Lawmakers meet to discuss education bills, teachers could earn more
COVID-19 continues to cause disruption, one place that may take a while to recover is the classroom. Learning loss in students surged and now governor bill lee is trying to take a hold of it.
Three new education bills are on the table after a special legislation session called by Governor Bill Lee.
“We covered the basis of what has been proposed not only by the administration but within the house of representatives. We have a team of folks that are really plugged in to education", says Tennessee State Representative Chris Todd, District 73.
The National Association for Education Process did a survey that shows only 34% of students in Tennessee are proficient by the 4th grade.
With the disruption the pandemic placed on students and educators those numbers may be lower in the coming year.
A local educator says getting students back on a routine after missing months of class time last year was his biggest challenge.
“Students were out of routine of being in school of being in school, of doing school work. Trying to get back into that routine, while also juggling the challenges of virtual learning and learning new platforms," explains Bob Sparks, high school English teacher.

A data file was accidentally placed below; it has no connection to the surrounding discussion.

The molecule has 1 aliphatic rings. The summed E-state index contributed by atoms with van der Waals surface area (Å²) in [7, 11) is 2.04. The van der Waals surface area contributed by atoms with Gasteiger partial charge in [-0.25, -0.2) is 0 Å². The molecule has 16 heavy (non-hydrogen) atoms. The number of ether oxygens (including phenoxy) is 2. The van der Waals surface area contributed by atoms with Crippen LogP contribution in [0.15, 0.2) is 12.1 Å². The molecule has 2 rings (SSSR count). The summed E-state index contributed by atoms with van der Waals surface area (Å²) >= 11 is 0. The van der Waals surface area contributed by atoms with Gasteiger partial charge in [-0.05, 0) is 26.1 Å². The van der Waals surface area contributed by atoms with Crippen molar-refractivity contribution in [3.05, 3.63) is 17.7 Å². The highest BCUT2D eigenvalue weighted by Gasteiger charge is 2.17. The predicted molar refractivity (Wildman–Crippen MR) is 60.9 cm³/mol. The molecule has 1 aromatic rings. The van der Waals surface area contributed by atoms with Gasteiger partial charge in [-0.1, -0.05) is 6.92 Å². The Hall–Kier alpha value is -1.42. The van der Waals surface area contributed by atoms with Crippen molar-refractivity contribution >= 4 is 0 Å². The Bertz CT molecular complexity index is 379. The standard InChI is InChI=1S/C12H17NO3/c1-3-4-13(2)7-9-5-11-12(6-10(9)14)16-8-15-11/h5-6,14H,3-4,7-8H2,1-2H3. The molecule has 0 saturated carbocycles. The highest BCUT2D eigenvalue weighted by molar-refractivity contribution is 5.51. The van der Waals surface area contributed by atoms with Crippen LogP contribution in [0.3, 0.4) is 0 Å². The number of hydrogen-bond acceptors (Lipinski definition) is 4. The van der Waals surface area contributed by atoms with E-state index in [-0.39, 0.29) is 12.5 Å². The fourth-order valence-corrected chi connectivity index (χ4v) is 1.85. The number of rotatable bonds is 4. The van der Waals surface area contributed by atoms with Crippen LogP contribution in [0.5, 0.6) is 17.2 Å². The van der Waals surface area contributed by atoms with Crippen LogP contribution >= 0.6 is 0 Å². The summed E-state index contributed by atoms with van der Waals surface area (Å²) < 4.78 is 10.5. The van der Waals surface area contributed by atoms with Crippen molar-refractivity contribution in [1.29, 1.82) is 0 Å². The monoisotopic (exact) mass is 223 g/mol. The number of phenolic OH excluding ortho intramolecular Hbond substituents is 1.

The bills mention harmless testing to gauge where students are instead of penalization for possible low test scores, more pay for educators, and summer learning programs to intervene in learning breaks.
Leaders with the Tennessee Education Association support the General Assembly putting education in the fore front, but they want them to take the right amount of time while making these decisions.
Beth Brown, President of the Association, says the decision they are making now will be seen for a while.
“Yes, we have this special session but let’s not rush through anything. The decisions that are being made in this special session are going to have long term implications for public education in the state of Tennessee. So, it’s important that legislators get it right and part of getting it right is taking the adequate time," says Brown.
Now that the bills are introduced, law makers will break into committees and discuss options.